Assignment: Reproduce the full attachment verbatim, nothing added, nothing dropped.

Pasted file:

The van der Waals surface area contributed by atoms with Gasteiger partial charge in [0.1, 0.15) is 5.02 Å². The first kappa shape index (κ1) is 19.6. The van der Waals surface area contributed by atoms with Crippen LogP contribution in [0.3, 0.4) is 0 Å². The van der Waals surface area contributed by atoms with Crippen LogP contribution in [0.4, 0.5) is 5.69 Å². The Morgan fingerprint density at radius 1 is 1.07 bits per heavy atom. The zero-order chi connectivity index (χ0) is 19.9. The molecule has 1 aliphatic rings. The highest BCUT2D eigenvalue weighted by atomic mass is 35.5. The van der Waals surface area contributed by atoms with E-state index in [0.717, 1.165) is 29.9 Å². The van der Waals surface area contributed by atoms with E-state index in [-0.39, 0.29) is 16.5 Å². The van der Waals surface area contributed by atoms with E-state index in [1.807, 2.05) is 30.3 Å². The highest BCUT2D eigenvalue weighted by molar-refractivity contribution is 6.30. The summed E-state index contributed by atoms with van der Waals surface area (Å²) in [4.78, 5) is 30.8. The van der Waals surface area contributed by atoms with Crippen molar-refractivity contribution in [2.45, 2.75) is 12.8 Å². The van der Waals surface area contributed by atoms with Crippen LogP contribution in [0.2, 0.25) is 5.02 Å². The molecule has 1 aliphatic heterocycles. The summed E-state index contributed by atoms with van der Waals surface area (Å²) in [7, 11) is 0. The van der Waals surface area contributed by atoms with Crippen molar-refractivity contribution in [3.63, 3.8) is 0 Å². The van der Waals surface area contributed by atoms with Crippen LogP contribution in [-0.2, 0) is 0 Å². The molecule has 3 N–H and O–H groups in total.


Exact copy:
The van der Waals surface area contributed by atoms with Gasteiger partial charge in [0.1, 0.15) is 5.02 Å². The first kappa shape index (κ1) is 19.6. The van der Waals surface area contributed by atoms with Crippen LogP contribution in [0.3, 0.4) is 0 Å². The van der Waals surface area contributed by atoms with Crippen LogP contribution in [0.4, 0.5) is 5.69 Å². The Morgan fingerprint density at radius 1 is 1.07 bits per heavy atom. The zero-order chi connectivity index (χ0) is 19.9. The molecule has 1 aliphatic rings. The highest BCUT2D eigenvalue weighted by atomic mass is 35.5. The van der Waals surface area contributed by atoms with E-state index in [0.717, 1.165) is 29.9 Å². The van der Waals surface area contributed by atoms with E-state index in [-0.39, 0.29) is 16.5 Å². The van der Waals surface area contributed by atoms with E-state index in [1.807, 2.05) is 30.3 Å². The highest BCUT2D eigenvalue weighted by molar-refractivity contribution is 6.30. The summed E-state index contributed by atoms with van der Waals surface area (Å²) in [4.78, 5) is 30.8. The van der Waals surface area contributed by atoms with Crippen molar-refractivity contribution in [2.45, 2.75) is 12.8 Å². The van der Waals surface area contributed by atoms with Crippen LogP contribution in [0.2, 0.25) is 5.02 Å². The molecule has 1 aliphatic heterocycles. The summed E-state index contributed by atoms with van der Waals surface area (Å²) in [7, 11) is 0. The van der Waals surface area contributed by atoms with Crippen molar-refractivity contribution in [3.63, 3.8) is 0 Å². The van der Waals surface area contributed by atoms with Crippen LogP contribution in [-0.2, 0) is 0 Å². The molecule has 3 N–H and O–H groups in total.